After Robert Fripp's League of Gentlemen ceased to be in late 1980, he re-teamed up with drummer Bill Bruford for a new "first-division" venture. First aboard was guitarist Adrian Belew, fresh from a stint with the Talking Heads, while bassist Tony Levin joined up after Bruford's choice, Jeff Berlin, was rejected. The band, Discipline, debuted at Moles Club in Bath, Somerset, on April 30th, 1981. Why and when they became King Crimson is ultimately a matter of course; the change did, however, provide a title for the record, Discipline. "Elephant Talk" opens, offering not only a great lyric from Belew, but also a fresh and modern sound from the band. "Frame by Frame" continues, highlighting the guitar interplay between Fripp and Belew; the former's arpeggios are contrasted with the free-form sonics of the latter. "Matte Kudasai" slows the pace, with Belew's guitar up front and center, though his voice is perhaps an acquired taste. "Indiscipline" unleashes the band's fury, with Levin's Stick bass cementing his unique signature to the group's overall sound. "Thela Hun Ginjeet" (an anagram of "heat in the jungle") intersperses some hilarious field recordings from Belew recounting a street encounter; while "The Sheltering Sky" sees Bruford bringing electronic drumming into his repertoire. Band name aside, the music presents a clean break from the King Crimson of the 70s; yet one equally compelling and one in keeping with the aesthetics of a new decade. Released by EG Records, the album was a moderate success, reaching the Top 40 on both sides of the Atlantic. The band's live set would only feature "Larks' Tongues In Aspic, Part Two" from the Crim back catalog; and less than a year later, a second album, Beat, would appear with a similar modus operandi. Another two years and one album later, however, the experiment would come to an end. King Crimson were no more—well, until they became even more again later in the 90s.
Now a trio of Edgar Froese, Chris Franke and Johannes Schmölling, Tangerine Dream's first release of 1981 was the soundtrack to the film Thief in April. Although it reprised material from Force Majeure (as was often the case with soundtracks), the band would record another three studio albums for Virgin Records, beginning with the not-to-be-missed Exit in September. Offering six discreet tracks, it's a contemporary, if not timeless album of electronic music. "Kiew Mission" offers a slight return to vocals, albeit disguised in the spoken chant of continent names of its first section; the second half spryly skips over a trio of synths before fading off. "Pilots of Purple Twilight" offers a more conventional theme, but equally thrives from its use of space; "Choronzon" dances to a brisk, drum-like tempo. The second side contains some of the finest TD on record. The slow moving "Exit" ambles over an undulating sequence, while "Network 23" blasts open with a tight groove, approaching song-form. Yet it's the closing "Remote Viewing" that most heralds the return to their 70s glory: A powerful, monolithic wall of sound gives rise to a hypnotic and detailed sequence, one both sinister and epic, and full of the band's expert sound design as it goes for the long fade. Brilliant. Both the soundtrack and the studio album (oddly enough) rose to No. 43 in the UK, while seeing release on Elektra Records in the US. Henceforth, Tangerine Dream would further concentrate their work on soundtracks and film scores—effectively a replacement for their live shows, which had all but disappeared after a final European tour in 1982. From Hollywood blockbusters (Risky Business, Firestarter, Legend), to lower budget films (Wavelength, Heartbreakers), they would foot the bill for the band. But by 1983, their contract with Virgin Records would expire, and by mid-decade Schmölling had left the band. With Paul Haslinger on board, Tangerine Dream would relocate to Los Angeles. Their subsequent output would have little, if any, resemblance to their work from the 70s and earliest 80s.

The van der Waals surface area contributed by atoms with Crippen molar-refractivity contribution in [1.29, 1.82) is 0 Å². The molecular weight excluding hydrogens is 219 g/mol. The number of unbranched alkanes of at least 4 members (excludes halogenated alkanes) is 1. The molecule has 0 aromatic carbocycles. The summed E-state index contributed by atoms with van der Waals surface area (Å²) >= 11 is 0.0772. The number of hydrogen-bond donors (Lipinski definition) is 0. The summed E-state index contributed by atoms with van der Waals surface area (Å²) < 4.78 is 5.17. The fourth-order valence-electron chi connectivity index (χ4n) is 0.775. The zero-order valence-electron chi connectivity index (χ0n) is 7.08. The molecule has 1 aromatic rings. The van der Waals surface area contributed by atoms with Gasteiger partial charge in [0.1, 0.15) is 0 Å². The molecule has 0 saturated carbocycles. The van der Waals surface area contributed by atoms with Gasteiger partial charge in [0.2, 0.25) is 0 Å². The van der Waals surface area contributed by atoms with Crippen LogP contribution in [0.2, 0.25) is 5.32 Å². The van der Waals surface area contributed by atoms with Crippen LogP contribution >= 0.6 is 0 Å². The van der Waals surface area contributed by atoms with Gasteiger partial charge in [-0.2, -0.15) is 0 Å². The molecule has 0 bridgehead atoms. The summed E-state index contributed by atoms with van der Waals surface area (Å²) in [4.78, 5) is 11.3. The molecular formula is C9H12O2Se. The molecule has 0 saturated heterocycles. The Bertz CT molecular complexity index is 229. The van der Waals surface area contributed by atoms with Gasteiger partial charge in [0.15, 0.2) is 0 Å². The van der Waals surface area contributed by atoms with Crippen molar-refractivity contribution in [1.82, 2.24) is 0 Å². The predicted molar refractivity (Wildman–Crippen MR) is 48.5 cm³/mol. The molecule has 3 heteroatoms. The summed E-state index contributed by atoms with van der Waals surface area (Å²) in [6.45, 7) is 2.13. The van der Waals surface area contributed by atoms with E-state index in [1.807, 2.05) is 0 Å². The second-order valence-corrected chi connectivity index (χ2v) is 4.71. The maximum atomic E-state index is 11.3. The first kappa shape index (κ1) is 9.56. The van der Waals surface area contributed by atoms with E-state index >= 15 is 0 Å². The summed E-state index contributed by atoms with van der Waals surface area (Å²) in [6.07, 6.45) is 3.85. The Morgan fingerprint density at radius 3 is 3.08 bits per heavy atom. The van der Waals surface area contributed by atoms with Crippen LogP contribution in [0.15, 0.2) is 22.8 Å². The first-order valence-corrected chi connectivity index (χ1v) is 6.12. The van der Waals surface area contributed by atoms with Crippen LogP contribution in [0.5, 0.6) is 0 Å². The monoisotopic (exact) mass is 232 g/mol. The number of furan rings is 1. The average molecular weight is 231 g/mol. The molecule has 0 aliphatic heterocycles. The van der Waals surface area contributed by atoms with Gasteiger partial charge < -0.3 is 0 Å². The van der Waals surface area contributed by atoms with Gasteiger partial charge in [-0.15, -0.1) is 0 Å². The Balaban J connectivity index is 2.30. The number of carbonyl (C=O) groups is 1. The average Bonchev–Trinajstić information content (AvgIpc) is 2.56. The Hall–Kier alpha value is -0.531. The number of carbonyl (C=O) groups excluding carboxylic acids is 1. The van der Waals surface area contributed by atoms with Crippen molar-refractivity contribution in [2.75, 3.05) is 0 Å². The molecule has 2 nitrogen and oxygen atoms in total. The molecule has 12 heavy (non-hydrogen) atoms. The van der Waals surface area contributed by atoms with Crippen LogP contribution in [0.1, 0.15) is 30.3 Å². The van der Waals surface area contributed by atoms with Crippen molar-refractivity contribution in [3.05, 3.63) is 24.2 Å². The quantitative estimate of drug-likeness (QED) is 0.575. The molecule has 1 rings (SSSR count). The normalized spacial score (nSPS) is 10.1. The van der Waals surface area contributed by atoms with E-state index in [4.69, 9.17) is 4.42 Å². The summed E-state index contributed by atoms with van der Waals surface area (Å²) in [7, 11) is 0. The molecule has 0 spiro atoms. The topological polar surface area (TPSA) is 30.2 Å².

Hawkwind headlined Glastonbury Festival in June, and in a bizarre twist of fate, none other than Ginger Baker was co-headliner! The band had recovered from the debacle with their former drummer and regrouped around Dave Brock, Huw Lloyd-Langton and Harvey Bainbridge—the latter now sharing keyboard duties with Brock. Martin Griffin, previously a member of Ark and the Hawklords, returned on drums, as did poet Michael Moorcock (absent during most of the Robert Calvert era). Recorded in the summer of 1981 at Kingsley Ward's Rockfield Studios for his RCA-distributed Active label, Sonic Attack would be Hawkwind's 11th studio record in as many years. The album opens with a rehash of "Sonic Attack" and its familiar lyric, which dates to the Space Ritual days. But the Lloyd-Langton-penned "Rocky Paths" points to the band's new sound for the early 80s: the so-called "heavy metal years." Hawkwind's music is firmly riff-driven, pulsing over a click-track steady rhythm with sequencers and synths galore. Lloyd-Langton adds his proficient lead guitar, bending more than a few notes. Moorcock takes a vocal for his "Coded Languages," and Brock's "Angels of Death" (also the album's single) and "Streets of Fire" follow suit. Both of Brock's tracks highlight the driving rhythm that Hawkwind had perfected over the past decade. The album was released to near unanimous acclaim, reaching No. 19 on the UK charts. An appearance at London's Rainbow Theatre in December even saw former colleagues Nik Turner and Robert Calvert take the stage. Two further albums appeared in 1982 on RCA/Active: The more electronic Church of Hawkwind was released in May, while Choose Your Masques came out in October. Hawkwind would then sign to Flicknife Records, releasing several albums that consisted of live recordings, demos and other detritus—including the Hawkwind, Friends and Relations series (heir apparent to Brock's mail-order only Weird Tapes). However, it wouldn't be until 1985 that the band released a proper studio album: the epic saga The Chronicle Of The Black Sword. With Brock in the captain's chair, Hawkwind would soldier on through the 80s amind numerous lineup and personnel changes and continue to experiment with new musical directions; defying fate and fortune, Hawkwind continue to this day.
The Strawberry Bricks Guide to Progressive Rock,
Revised and Expanded Edition (2017)
by Charles Snider
Retail Price: $34.95